Yesterday, the Eighth Circuit Court of Appeals entered a ruling affirming a district court’s decision that a debt collector’s filing of a proof of claim in the consumer’s Chapter 13 bankruptcy case based on an out-of-statute debt was not a false, deceptive or misleading debt collection practice.
The case was Nelson v. Midland Credit Management, Inc., (Case No. 15-2984, Eighth Circuit Court of Appeals). A copy of the opinion can be found here.
Midland Credit Management, Inc. (Midland) had filed a Proof of Claim in Nelson’s bankruptcy proceeding. Nelson had objected to the filing arguing it was time-barred. The Bankruptcy Court agreed and disallowed Midland’s claim.
Nelson then sued Midland, alleging that, by filing the proof of claim on a time-barred debt, Midland had violated the Fair Debt Collection Practices Act (FDCPA). The district court dismissed the lawsuit for failure to state a claim, holding that the FDCPA is not implicated by a debt collector filing an accurate and complete claim on a time-barred debt.
Nelson appealed the district court decision.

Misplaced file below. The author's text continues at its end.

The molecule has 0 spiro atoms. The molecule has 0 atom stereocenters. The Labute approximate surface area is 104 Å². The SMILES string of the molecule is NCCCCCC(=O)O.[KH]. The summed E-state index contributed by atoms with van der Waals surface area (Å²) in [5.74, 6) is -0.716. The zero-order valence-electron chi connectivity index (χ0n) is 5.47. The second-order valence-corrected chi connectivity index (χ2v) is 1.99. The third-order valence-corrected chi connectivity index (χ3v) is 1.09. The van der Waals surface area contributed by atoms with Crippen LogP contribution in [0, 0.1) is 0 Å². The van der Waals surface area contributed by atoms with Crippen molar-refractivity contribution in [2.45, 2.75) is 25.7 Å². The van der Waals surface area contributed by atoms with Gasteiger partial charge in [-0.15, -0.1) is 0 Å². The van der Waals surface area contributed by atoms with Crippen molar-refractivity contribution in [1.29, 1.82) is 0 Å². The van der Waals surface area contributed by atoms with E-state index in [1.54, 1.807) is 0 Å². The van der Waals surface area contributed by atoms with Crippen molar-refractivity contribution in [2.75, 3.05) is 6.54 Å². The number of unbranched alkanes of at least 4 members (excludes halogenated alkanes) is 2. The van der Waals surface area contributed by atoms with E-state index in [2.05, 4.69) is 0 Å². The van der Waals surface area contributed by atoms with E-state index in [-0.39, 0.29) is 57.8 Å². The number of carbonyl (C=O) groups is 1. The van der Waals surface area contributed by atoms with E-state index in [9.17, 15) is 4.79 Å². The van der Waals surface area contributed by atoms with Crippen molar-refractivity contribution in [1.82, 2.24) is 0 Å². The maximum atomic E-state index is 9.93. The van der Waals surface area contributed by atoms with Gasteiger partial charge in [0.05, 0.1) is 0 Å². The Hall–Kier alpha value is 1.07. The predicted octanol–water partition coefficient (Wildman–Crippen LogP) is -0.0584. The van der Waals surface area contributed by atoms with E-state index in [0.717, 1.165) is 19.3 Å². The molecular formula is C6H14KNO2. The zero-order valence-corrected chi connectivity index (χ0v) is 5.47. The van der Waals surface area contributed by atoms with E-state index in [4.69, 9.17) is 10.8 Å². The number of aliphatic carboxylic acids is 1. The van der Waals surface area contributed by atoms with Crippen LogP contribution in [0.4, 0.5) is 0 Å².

The Opinion of the Eighth Circuit
The Eighth Circuit Court of Appeals, by a 3-0 decision, affirmed the lower court dismissal.
Nelson had urged the Court of Appeals to follow the 11th Circuit Court of Appeals in their decision in Crawford v. LVNV Funding, LLC . In that case, the 11th Circuit held that filing a proof of claim on time-barred debt is conduct that violates the Fair Debt Collection Practices Act (FDCPA). See the insideARM article on the Crawford case here.
Here the Eighth Circuit rejected the Crawford analysis. The court wrote:
“This court rejects extending the FDCPA to time-barred proofs of claim. An accurate and complete proof of claim on a time-barred debt is not false, deceptive, misleading, unfair, or unconscionable under the FDCPA. The district court properly dismissed for failure to state a claim.”
The issue of filing proofs of claim on time barred debt has received inconsistent treatment in the courts. In November 18, 2014 insideARM published an excellent article on the issue by Donald Maurice.
The Nelson decision is now precedential, authoritative law in the Eighth Circuit (Minnesota, Nebraska, Iowa, Missouri, Arkansas, North Dakota, and South Dakota). The Eleventh Circuit (which has jurisdiction over federal cases originating in the states of Alabama, Florida and Georgia) will still be subject to the Crawford analysis.
This is precisely the type of issue that should be uniform throughout the United States. The inconsistency could be addressed through the courts (a Supreme Court decision on the issue) or, perhaps some guidance on this issue could come out of the CFPB rulemaking.